At the end of 2008, Ibbotson Associates reported that among funds with at least one year of history, the average target-maturity fund lost 30.8% and all 264 funds lost money. Switching to 2009, the average target-maturity fund gained 27.1% and all of the now 322 funds made money.
The average target-maturity fund returned 4% during the fourth quarter, somewhat below the S&P 500 Index, which gained 6%. The weighted-average return of the 13 indexes that collectively form the Morningstar Lifetime Moderate Index family was 4.6%. For the year, the Morningstar Lifetime Moderate Index family gained 27.3% in 2009, while the S&P 500 Index gained 26.5%.
The average 2010 fund earned 3% for the fourth quarter and the average 2020 fund saw a 3.6%-gain, according to the report. The average 2030 fund posted a 4.2%-gain, while the average 2040 fund earned 4.5%. The average 2050 fund earned 4.7%.
All of the asset classes that typically make up target-maturity funds had positive returns, including cash that had a positive .04%-return. Ibbotson said that like last quarter, most of the fixed-income asset classes were slightly positive, while high-yield bonds produced equity-like returns of 6.2%, helping the performance of target-maturity funds that implement a portion of their fixed-income asset allocation with high yield.
Real estate, commodities, and emerging market stocks were the standout performers. Within U.S. equities, large-cap stocks beat small-cap stocks and growth stocks beat value stocks, reversing the dynamic of the previous quarter.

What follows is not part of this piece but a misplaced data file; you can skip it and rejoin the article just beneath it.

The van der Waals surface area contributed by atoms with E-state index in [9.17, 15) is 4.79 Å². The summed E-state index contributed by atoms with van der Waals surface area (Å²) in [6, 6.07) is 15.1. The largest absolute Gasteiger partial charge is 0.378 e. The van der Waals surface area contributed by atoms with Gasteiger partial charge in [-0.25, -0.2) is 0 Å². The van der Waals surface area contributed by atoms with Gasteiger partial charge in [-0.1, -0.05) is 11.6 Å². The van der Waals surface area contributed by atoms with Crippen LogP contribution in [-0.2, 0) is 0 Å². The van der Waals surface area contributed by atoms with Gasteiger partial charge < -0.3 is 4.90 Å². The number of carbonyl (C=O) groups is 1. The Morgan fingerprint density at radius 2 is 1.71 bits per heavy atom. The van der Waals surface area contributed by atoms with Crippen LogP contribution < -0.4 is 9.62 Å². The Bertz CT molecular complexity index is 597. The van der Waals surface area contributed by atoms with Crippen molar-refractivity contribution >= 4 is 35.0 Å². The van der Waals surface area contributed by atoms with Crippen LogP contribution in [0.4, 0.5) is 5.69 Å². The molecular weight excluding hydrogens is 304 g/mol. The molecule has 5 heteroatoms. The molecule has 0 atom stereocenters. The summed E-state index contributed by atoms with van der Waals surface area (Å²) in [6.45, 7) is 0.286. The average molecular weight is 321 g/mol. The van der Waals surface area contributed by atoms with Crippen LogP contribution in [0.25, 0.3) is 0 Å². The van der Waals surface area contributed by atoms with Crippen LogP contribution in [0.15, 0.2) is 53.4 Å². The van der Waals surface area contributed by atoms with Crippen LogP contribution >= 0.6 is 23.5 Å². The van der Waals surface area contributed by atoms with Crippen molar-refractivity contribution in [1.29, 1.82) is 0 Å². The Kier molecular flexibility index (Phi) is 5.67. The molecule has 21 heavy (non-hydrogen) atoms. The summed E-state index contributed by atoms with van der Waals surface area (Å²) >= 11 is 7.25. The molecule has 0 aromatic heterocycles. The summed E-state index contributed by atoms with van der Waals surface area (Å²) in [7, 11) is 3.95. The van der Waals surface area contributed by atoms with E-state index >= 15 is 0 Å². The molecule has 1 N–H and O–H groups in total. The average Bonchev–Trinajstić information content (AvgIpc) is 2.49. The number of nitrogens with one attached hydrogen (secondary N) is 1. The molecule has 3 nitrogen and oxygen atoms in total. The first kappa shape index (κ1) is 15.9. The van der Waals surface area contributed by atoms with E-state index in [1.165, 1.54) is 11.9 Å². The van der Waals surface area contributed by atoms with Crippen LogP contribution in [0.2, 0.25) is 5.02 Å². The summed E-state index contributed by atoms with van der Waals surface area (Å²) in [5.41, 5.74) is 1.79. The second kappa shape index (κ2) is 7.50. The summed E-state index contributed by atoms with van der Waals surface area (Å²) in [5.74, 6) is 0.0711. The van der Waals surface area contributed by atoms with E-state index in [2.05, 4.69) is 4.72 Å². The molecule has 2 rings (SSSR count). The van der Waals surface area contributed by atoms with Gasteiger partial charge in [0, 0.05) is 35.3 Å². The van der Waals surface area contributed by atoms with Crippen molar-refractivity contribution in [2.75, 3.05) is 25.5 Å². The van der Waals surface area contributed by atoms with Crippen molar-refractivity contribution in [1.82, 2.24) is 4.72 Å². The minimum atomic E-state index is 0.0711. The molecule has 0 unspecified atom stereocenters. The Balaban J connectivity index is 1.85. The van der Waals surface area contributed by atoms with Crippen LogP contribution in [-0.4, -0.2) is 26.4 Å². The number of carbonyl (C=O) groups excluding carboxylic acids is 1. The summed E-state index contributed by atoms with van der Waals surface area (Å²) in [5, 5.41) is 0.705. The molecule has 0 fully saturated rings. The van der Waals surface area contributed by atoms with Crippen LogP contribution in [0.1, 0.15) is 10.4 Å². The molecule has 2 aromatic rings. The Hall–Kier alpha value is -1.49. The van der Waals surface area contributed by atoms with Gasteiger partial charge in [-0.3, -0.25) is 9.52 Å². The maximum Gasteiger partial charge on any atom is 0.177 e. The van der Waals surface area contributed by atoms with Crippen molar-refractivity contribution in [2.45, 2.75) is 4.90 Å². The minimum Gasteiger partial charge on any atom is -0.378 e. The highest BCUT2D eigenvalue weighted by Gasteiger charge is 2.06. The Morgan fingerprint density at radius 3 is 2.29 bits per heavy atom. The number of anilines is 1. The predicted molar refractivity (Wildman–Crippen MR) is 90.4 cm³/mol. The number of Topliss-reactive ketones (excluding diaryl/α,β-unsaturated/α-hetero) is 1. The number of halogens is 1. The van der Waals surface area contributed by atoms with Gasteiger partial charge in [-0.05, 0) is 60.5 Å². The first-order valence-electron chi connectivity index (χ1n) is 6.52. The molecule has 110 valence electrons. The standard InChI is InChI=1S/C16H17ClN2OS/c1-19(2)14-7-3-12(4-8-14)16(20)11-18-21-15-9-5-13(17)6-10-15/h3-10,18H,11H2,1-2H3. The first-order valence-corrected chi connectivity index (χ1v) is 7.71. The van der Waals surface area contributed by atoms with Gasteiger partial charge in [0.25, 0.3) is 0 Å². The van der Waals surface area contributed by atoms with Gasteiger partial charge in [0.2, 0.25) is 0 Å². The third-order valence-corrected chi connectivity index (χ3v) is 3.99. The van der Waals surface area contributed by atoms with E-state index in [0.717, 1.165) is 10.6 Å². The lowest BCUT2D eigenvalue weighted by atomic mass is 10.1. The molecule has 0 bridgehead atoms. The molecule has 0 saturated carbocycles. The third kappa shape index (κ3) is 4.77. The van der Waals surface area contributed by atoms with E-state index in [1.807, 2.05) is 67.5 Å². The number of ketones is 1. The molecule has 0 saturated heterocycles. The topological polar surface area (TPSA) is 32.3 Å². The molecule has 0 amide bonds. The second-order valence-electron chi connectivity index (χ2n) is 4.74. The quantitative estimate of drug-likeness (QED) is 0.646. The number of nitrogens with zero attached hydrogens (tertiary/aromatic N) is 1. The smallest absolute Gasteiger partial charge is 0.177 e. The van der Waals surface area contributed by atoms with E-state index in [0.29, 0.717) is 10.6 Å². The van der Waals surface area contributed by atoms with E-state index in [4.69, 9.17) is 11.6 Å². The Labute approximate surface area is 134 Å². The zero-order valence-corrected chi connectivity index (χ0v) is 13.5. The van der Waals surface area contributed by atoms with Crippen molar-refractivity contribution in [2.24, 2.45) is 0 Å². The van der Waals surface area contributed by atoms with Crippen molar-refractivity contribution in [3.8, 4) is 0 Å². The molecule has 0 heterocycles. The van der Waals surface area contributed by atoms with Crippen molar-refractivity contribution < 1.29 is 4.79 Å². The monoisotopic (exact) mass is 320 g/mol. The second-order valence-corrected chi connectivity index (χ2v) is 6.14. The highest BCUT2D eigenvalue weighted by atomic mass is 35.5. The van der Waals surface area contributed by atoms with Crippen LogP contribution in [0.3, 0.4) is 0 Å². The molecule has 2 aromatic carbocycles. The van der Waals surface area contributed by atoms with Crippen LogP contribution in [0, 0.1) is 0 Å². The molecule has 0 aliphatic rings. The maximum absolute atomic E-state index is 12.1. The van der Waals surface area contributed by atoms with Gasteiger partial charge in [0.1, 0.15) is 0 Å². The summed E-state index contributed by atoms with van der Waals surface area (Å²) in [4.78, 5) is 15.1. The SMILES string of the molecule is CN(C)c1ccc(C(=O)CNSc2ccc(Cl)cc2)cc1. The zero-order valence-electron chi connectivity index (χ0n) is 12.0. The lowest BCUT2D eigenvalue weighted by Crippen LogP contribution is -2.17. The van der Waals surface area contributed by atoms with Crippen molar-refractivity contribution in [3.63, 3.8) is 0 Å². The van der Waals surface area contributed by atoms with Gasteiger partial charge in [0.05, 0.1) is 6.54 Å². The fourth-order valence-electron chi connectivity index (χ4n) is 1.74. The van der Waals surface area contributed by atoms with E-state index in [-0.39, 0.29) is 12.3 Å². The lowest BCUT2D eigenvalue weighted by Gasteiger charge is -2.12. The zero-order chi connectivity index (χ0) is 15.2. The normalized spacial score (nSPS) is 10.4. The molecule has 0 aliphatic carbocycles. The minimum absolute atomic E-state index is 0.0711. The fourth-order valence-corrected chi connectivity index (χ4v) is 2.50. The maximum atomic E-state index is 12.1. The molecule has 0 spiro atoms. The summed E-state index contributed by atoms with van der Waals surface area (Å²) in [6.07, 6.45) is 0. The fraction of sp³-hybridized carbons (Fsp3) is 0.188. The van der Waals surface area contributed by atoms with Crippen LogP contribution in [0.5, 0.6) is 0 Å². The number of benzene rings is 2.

On an annual basis, all of the asset classes had positive returns. Within the fixed-income asset classes, inflation-linked bonds or TIPS significantly outperformed nominal investment-grade bonds. High-yield produced a return of 58.2%. Within equities, emerging markets returned 79%. Among U.S. equities, growth stocks significantly outperformed value stocks while large-cap stocks slightly outperformed small-cap stocks during the year.
Positive sentiment toward target-maturity funds strengthened during the fourth quarter, and estimated flows improved to almost $14 billion as compared to the third quarter’s $11 billion. Flows in each month of the fourth quarter were higher than any of the previous seven months. 2021 to 2025 funds stood out, with flow growth at 10% versus the third quarter’s 7% clip.
As a group, target-maturity funds enjoyed more than $45 billion in net flows for 2009, a modest increase over 2008’s $43 billion. Thanks to the stock market’s recovery as well as new investments, assets in target-maturity funds increased from $159 billion at the end of 2008 to $256 billion by the end of 2009.